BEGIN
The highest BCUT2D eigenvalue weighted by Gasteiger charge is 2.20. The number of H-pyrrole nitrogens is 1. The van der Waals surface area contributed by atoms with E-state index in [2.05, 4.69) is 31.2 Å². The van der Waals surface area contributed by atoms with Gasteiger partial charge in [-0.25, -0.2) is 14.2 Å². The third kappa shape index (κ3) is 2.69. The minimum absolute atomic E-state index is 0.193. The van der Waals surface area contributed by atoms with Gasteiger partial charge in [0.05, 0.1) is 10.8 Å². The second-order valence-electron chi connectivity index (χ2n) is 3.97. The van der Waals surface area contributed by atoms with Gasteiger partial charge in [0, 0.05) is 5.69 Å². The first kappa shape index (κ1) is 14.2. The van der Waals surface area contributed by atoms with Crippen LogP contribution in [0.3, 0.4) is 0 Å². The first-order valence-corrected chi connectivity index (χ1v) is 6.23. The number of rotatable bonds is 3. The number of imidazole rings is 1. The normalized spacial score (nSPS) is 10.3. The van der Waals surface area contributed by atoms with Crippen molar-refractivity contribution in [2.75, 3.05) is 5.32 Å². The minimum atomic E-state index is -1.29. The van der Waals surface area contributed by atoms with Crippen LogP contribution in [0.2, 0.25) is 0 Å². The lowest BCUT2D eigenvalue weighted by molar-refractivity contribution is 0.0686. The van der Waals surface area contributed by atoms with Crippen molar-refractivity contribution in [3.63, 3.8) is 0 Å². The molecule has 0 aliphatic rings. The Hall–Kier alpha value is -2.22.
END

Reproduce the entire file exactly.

The highest BCUT2D eigenvalue weighted by Gasteiger charge is 2.20. The number of H-pyrrole nitrogens is 1. The van der Waals surface area contributed by atoms with E-state index in [2.05, 4.69) is 31.2 Å². The van der Waals surface area contributed by atoms with Gasteiger partial charge in [-0.25, -0.2) is 14.2 Å². The third kappa shape index (κ3) is 2.69. The minimum absolute atomic E-state index is 0.193. The van der Waals surface area contributed by atoms with Gasteiger partial charge in [0.05, 0.1) is 10.8 Å². The second-order valence-electron chi connectivity index (χ2n) is 3.97. The van der Waals surface area contributed by atoms with Gasteiger partial charge in [0, 0.05) is 5.69 Å². The first kappa shape index (κ1) is 14.2. The van der Waals surface area contributed by atoms with Crippen LogP contribution in [0.3, 0.4) is 0 Å². The first-order valence-corrected chi connectivity index (χ1v) is 6.23. The number of rotatable bonds is 3. The number of imidazole rings is 1. The normalized spacial score (nSPS) is 10.3. The van der Waals surface area contributed by atoms with Crippen molar-refractivity contribution in [2.75, 3.05) is 5.32 Å². The minimum atomic E-state index is -1.29. The van der Waals surface area contributed by atoms with Crippen LogP contribution in [0.2, 0.25) is 0 Å². The lowest BCUT2D eigenvalue weighted by molar-refractivity contribution is 0.0686. The van der Waals surface area contributed by atoms with Crippen molar-refractivity contribution in [3.63, 3.8) is 0 Å². The molecule has 0 aliphatic rings. The Hall–Kier alpha value is -2.22.